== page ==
Posted by jaredjudge
October 28, 2019
As musicians, one of the hardest things we have to do is put a price tag on our art. Our creativity and love of music for the sake of music makes it really difficult to boil all of our passion down to a number.
That being said, if we don’t price our services before being asked (perhaps by a bride, a corporate event planner, etc.), we are shooting ourselves in the foot. You might stumble around and throw out the first number that pops into our heads. Or if you’re a seasoned pro, you might ask for what you got the last gig. But did you really do the math and figure out if that number makes sense?
Throw out a number that’s too low and you risk multiple problems – coming across as inexperienced, not covering the cost of getting to and from the gig, not covering the cost of additional expenses (such as sheet music purchases, equipment, etc), not factoring in marketing costs to help you get that gig (WeddingWire subscriptions, etc.). Throw out a number that’s too high, and you might not get a response.
This problem is even worse if you’re leading a group of musicians. If you set a price without asking your group members what they’re ok with, your group might fester some resentment. And we all know how resentment stifles a creative and collaborative group experience!
The best approach to a financially healthy group is to create a Price List that details out the many variables that go into a musical performance and puts a price tag on each of those variables. If you’re in a group setting, spend some time with the entire group to discuss these numbers to make sure everyone is happy!
Time spent playing your instrument or singing should be the highest-priced item on your price list. The Musician’s Union (AFM) has defined minimum pricing for various types of performances, and listed them out in this (somewhat dated) wage scale: AFM 2014 Wage Scale. For most single-engagements (e.g. a wedding, a corporate event, etc.), the union defines a $120/musician minimum for 1 hour of performance.
After 1-hour, however, the union scale tends to only provide small increases in price. Whether you decide to charge more is up to you (and your group).
Here are examples of the different units of time my String Quartet has priced out:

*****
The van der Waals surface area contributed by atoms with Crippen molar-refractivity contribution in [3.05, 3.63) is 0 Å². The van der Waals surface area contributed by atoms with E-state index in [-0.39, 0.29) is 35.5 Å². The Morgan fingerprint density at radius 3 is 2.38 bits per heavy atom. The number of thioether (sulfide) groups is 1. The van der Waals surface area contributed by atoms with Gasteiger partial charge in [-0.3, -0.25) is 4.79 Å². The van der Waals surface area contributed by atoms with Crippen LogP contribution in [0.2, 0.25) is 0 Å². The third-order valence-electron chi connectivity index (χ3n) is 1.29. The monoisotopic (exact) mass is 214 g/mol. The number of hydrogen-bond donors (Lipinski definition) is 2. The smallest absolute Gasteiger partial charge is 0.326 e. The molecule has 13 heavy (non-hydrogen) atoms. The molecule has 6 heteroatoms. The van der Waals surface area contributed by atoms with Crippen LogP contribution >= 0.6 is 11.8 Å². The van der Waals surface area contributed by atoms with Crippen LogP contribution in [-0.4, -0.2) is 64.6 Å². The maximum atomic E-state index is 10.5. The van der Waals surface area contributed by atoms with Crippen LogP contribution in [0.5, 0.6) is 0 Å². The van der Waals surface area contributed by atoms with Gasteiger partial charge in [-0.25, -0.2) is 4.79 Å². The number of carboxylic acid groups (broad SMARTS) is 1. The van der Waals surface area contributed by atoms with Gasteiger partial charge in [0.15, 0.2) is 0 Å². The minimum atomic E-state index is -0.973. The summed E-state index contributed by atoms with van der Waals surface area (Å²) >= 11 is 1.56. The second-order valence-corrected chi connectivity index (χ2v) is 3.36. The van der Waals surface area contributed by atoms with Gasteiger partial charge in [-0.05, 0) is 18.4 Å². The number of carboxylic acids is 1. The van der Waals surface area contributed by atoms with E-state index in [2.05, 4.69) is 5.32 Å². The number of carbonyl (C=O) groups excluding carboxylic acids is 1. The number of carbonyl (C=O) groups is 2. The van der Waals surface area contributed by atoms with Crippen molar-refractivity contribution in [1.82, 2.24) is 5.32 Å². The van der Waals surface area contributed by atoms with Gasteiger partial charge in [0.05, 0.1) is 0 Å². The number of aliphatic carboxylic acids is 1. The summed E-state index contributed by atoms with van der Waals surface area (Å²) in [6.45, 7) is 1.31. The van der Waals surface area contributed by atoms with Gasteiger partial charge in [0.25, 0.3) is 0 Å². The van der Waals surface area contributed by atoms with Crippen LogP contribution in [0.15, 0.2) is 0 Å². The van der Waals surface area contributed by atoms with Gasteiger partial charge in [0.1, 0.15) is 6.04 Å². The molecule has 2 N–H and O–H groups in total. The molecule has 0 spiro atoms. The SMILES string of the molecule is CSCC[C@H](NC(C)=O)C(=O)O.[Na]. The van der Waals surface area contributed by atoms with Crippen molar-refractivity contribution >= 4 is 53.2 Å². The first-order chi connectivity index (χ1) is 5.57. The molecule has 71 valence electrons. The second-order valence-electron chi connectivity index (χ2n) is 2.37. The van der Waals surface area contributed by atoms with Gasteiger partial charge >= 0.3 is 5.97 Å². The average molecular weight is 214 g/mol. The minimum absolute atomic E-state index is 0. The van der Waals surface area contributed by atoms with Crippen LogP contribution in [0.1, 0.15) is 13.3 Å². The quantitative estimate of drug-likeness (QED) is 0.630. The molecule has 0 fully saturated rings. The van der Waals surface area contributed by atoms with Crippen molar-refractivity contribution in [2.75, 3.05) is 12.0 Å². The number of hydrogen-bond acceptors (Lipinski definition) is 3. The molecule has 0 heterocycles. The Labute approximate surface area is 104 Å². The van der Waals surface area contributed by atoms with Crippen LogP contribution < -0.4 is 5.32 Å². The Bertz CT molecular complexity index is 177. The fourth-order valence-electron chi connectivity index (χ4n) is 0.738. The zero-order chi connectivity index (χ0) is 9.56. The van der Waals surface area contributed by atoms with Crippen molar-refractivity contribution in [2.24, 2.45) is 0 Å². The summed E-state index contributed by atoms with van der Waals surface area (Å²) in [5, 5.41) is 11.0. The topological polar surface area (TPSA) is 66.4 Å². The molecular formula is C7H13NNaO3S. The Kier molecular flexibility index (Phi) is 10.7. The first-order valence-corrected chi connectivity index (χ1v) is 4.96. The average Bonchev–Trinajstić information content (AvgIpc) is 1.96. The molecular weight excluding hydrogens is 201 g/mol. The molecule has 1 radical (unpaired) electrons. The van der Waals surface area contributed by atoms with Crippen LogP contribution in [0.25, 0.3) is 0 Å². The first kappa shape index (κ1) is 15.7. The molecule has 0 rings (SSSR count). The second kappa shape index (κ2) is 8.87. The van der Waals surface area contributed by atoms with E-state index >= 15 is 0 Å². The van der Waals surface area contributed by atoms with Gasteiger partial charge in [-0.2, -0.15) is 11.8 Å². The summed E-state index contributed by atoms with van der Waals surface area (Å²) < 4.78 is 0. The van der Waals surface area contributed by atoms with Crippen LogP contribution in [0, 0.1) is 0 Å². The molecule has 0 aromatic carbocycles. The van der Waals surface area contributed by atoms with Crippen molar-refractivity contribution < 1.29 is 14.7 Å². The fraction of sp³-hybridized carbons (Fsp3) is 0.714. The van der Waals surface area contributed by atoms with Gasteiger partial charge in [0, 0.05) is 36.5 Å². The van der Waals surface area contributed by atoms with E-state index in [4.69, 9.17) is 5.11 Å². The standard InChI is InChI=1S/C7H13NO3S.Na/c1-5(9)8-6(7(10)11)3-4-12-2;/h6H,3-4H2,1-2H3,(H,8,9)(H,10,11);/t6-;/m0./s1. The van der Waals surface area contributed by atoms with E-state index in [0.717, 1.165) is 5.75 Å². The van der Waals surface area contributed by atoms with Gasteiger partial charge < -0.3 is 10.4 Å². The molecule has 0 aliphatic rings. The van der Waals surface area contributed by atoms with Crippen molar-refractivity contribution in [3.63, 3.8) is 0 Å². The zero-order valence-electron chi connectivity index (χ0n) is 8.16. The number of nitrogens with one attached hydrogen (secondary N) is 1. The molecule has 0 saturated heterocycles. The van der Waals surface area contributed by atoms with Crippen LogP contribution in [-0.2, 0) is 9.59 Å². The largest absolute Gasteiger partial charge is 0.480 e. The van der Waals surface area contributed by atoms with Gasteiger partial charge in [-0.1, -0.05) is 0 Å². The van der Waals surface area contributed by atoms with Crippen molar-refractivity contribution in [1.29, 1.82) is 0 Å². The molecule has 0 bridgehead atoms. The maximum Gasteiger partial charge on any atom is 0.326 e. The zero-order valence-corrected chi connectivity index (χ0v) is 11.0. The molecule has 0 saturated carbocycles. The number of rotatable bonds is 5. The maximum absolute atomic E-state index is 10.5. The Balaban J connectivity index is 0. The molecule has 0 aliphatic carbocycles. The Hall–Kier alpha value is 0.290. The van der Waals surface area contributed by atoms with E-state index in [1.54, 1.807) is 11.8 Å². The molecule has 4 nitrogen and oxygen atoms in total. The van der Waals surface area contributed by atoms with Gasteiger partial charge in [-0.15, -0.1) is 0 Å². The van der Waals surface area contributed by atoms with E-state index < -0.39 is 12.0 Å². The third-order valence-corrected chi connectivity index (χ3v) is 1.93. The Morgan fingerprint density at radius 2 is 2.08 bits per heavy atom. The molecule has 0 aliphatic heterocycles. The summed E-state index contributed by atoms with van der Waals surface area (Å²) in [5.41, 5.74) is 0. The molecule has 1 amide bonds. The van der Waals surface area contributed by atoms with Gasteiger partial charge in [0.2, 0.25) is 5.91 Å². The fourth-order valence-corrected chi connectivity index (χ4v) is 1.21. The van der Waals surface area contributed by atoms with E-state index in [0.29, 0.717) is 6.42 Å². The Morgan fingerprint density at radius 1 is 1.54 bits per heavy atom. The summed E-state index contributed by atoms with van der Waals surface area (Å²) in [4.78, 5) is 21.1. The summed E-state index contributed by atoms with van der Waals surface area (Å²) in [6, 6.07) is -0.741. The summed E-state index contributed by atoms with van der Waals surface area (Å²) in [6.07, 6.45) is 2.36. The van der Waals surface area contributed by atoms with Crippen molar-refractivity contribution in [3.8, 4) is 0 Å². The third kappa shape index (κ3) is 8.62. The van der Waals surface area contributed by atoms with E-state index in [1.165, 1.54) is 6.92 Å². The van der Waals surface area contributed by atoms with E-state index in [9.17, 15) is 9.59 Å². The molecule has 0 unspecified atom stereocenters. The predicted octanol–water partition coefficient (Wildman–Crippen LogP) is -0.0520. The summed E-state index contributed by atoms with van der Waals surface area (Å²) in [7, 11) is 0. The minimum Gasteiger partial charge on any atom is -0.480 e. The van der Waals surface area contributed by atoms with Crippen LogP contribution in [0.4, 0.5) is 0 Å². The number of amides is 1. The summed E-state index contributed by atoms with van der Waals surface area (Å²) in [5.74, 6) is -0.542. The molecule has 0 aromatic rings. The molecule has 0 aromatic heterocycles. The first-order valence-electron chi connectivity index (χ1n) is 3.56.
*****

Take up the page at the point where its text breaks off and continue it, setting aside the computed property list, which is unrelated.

If your group is flexible in your group size, then you’ll have to create additional prices. This is advantageous because not all event budgets are created equal, and if you have a smaller group option that still sounds amazing, you can play more gigs.
Be sure to discuss this with your group BEFORE getting a gig so you don’t unknowingly piss one of your members off if they don’t get asked. We also charge more per-musician for smaller groups because the job does get harder with fewer people to rely on.
Here are the group sizes my group offers:
I try to encourage my clients to go with the Quartet because it’s simply the option that sounds (and looks) the best.
After pricing for the amount of time and the number of performers, you’ll want to think about and set prices for any add-ons for your performance. Do you want to charge for sound setup? Lighting? Learning new songs? For each of these possibilities, think (and discuss with your group) about how much extra work each of these involves, and also factor in any additional costs you have to lay out. If you offer a lighting package, do you need to rent lights for each gig? Factor that in your price.
Here are some possible add-ons you might want to add to your price list:
Traveling to a performance is a fact of life for musicians. Gigs rarely happen in your own backyard, so you’ll need to spend time loading in and out of your vehicle, spend money on gas, and spend time getting to the gig.
The Musician’s Union has put together a pricing table for travel, but unfortunately, it falls short because the calculations don’t follow a mathematical formula. It’s also confusing because you need to keep it clear in your mind if the mileage is one-way or round-trip.
I recommend thinking about all travel as round-trip. The Union recommends only charging extra for travel after the first 60 miles round-trip. This works for me and my group, but I highly recommend charging a per-mile rate instead of using their table. The current federal mileage reimbursement rate is 58¢/mile, and my group uses this as our standard.
But, instead of throwing the venue in Google maps, multiplying the distance by two and multiplying by 58¢/musician/mile, I simply click on BookLive’s Travel Fee Calculator and it does all the legwork for me.
We’ve put together a PDF of one of our group’s full Price List. This will show you how a real group established a list of prices that factor in performance times, variable group sizes, add-ons, travel and more. Simply enter your email address to receive the PDF!
By setting up a Price List before getting any bookings, you’re setting your group up for financial success. You’re collaboratively deciding what your time is worth, and you’re able to build in a profit so that you can re-invest in the marketing you need to do to get more leads which turn into gigs.
If you sign up for BookLive, you’ll be guided through an easy-to-use group setup process which helps you create and use your group’s price list. You’re able to setup your time-based pricing, group-size-based pricing, addons, and travel, and once you have a lead, you’re able to very quickly use this price list to calculate how much to charge for a gig.
This helps you land gigs faster, and makes you a much more professional group to work with.
May all your gigs be spectacular!